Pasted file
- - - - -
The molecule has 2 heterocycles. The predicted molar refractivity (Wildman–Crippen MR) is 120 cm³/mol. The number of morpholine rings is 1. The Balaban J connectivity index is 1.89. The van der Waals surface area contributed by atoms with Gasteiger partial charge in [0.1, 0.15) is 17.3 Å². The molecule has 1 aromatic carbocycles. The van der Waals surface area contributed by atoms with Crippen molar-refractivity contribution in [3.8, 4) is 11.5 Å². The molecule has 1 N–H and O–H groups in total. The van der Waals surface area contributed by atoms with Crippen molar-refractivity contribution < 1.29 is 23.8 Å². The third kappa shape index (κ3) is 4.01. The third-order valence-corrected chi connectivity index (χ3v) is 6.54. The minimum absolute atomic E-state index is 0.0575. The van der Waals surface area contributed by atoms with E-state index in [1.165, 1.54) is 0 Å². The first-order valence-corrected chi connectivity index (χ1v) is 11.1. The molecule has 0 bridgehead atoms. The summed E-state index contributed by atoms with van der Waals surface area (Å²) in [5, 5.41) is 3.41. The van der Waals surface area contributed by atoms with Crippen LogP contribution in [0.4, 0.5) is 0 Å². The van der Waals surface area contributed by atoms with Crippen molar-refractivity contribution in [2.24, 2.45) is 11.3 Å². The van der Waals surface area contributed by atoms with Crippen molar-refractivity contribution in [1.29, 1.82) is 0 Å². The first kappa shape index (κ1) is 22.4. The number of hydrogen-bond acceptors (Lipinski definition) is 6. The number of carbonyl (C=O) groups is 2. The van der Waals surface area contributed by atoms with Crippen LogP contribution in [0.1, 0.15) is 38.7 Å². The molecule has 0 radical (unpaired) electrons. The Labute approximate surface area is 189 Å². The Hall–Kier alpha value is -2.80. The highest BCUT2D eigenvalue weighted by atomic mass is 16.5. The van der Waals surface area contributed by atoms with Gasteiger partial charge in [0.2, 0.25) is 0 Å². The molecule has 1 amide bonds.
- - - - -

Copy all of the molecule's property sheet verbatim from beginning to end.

The molecule has 2 heterocycles. The predicted molar refractivity (Wildman–Crippen MR) is 120 cm³/mol. The number of morpholine rings is 1. The Balaban J connectivity index is 1.89. The van der Waals surface area contributed by atoms with Gasteiger partial charge in [0.1, 0.15) is 17.3 Å². The molecule has 1 aromatic carbocycles. The van der Waals surface area contributed by atoms with Crippen molar-refractivity contribution in [3.8, 4) is 11.5 Å². The molecule has 1 N–H and O–H groups in total. The van der Waals surface area contributed by atoms with Crippen molar-refractivity contribution < 1.29 is 23.8 Å². The third kappa shape index (κ3) is 4.01. The third-order valence-corrected chi connectivity index (χ3v) is 6.54. The minimum absolute atomic E-state index is 0.0575. The van der Waals surface area contributed by atoms with E-state index in [1.165, 1.54) is 0 Å². The first-order valence-corrected chi connectivity index (χ1v) is 11.1. The molecule has 0 bridgehead atoms. The summed E-state index contributed by atoms with van der Waals surface area (Å²) in [5, 5.41) is 3.41. The van der Waals surface area contributed by atoms with Crippen LogP contribution in [0.4, 0.5) is 0 Å². The van der Waals surface area contributed by atoms with Crippen molar-refractivity contribution in [2.24, 2.45) is 11.3 Å². The van der Waals surface area contributed by atoms with Crippen molar-refractivity contribution in [1.29, 1.82) is 0 Å². The first kappa shape index (κ1) is 22.4. The number of hydrogen-bond acceptors (Lipinski definition) is 6. The number of carbonyl (C=O) groups is 2. The van der Waals surface area contributed by atoms with Crippen LogP contribution in [0.1, 0.15) is 38.7 Å². The molecule has 0 radical (unpaired) electrons. The Labute approximate surface area is 189 Å². The Hall–Kier alpha value is -2.80. The highest BCUT2D eigenvalue weighted by atomic mass is 16.5. The van der Waals surface area contributed by atoms with Gasteiger partial charge in [0.2, 0.25) is 0 Å². The molecule has 1 amide bonds.